Process cheese sauce is typically prepared by combining one or more natural cheeses
of the same type or different varieties, mixing with emulsifying salts and other dairy
ingredients, and thermal processing to temperatures above 90°C. The processing renders
the product free of all viable organisms and is considered commercially sterile. Despite
the safety of process cheese sauce during processing, its low acid and high moisture
environment are conducive to support the growth of bacteria contaminated by the
consumer. Spore-forming bacteria such as Bacillus cereus and Clostridium perfringens
are particularly problematic because their spores state can survive temperatures above the
required reheating temperature of 60°C and the sub-lethal heating could induce
germination in the cheese sauce medium if the product is mishandled.
The goal of this project was to assess the survival and germination potential of sporeforming
bacteria in process cheese sauce through typical temperature-abuse schemes that
could happen in a food service setting. Commercial cheese sauce was inoculated with
cocktails of B. cereus and C. perfringens at 104 CFU/g and held at temperatures of 4, 12,
23, 37, and 45°C for short-term and long-term storage. Cyclic temperature scenarios
typical of commercial buffet restaurants were also evaluated, as well as the use of a
common antimicrobial nisin for B. cereus. Three strains of each bacterium were
combined and tested in each sample and bacterial counts were determined by direct
plating on PEMB agar for B. cereus and anaerobic blood agar for C. perfringens.
Bacillus cereus germinated well in the cheese sauce medium. At 37°C the vegetative
cell population reached 8 log CFU/g after 24 hours, but took 48 hours to reach the same level when the antimicrobial nisin was added. At temperatures of 23°C and 45°C,
vegetative cell populations reached 8 log CFU/g within 48 hours and at 12°C reached 7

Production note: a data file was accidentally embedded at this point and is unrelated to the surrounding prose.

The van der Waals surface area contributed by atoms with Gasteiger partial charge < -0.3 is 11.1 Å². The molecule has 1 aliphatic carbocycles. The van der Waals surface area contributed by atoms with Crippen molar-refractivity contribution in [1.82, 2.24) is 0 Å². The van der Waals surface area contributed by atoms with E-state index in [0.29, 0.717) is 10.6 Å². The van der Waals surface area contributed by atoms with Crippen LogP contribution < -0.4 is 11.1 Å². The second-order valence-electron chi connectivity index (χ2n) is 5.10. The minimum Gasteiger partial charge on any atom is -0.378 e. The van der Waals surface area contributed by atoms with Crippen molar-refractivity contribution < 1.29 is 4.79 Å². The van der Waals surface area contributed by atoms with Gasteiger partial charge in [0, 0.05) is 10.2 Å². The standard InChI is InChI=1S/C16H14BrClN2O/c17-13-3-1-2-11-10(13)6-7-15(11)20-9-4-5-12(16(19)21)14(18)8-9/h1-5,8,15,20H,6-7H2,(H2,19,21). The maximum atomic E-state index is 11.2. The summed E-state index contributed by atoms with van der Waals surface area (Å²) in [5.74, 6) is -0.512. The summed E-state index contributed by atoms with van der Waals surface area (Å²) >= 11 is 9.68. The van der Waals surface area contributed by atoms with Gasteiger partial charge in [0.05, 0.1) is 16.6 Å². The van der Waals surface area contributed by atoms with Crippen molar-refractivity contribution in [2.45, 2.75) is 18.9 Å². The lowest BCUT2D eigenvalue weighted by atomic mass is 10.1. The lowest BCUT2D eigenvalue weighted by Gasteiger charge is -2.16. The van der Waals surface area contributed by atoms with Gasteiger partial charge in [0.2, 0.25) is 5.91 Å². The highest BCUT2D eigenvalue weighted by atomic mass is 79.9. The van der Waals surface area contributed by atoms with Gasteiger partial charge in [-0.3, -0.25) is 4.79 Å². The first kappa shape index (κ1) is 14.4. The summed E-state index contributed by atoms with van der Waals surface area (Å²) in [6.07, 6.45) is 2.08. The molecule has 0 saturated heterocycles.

log CFU/g after 1 month. When incubated at 4°C no growth was observed even after 2
months. Almost no increase in B. cereus spore count was observed at any temperature,
except at 23°C.
The B. cereus inoculated cheese sauce was subjected to cyclic temperature abuse
schemes that simulated a buffet restaurant schedule. One scenario depicted samples that
were not properly heated (below 60°C) on the buffet line. Short incubation times at
abusive temperatures did not influence germination, but after 24 hours of fluctuating
temperatures vegetative cells began to grow. However, when the contaminated sample
was reheated to temperatures above 60°C vegetative cells actually began to decrease.
The cheese sauce matrix did not support germination and growth of C. perfringens at
any temperature. Even during a worst case scenario where the cheese sauce was allowed
to cool from 75°C to 4°C in a 9 hour period, vegetative cell and spore counts declined
below a detectable level.
In almost all experiments the vegetative cell population level of bacteria was either
maintained or increased in the cheese sauce, while the spore population was maintained.
If the process cheese sauce were contaminated by the consumer the potential for an
outbreak may exist if left at temperatures favorable for bacterial growth.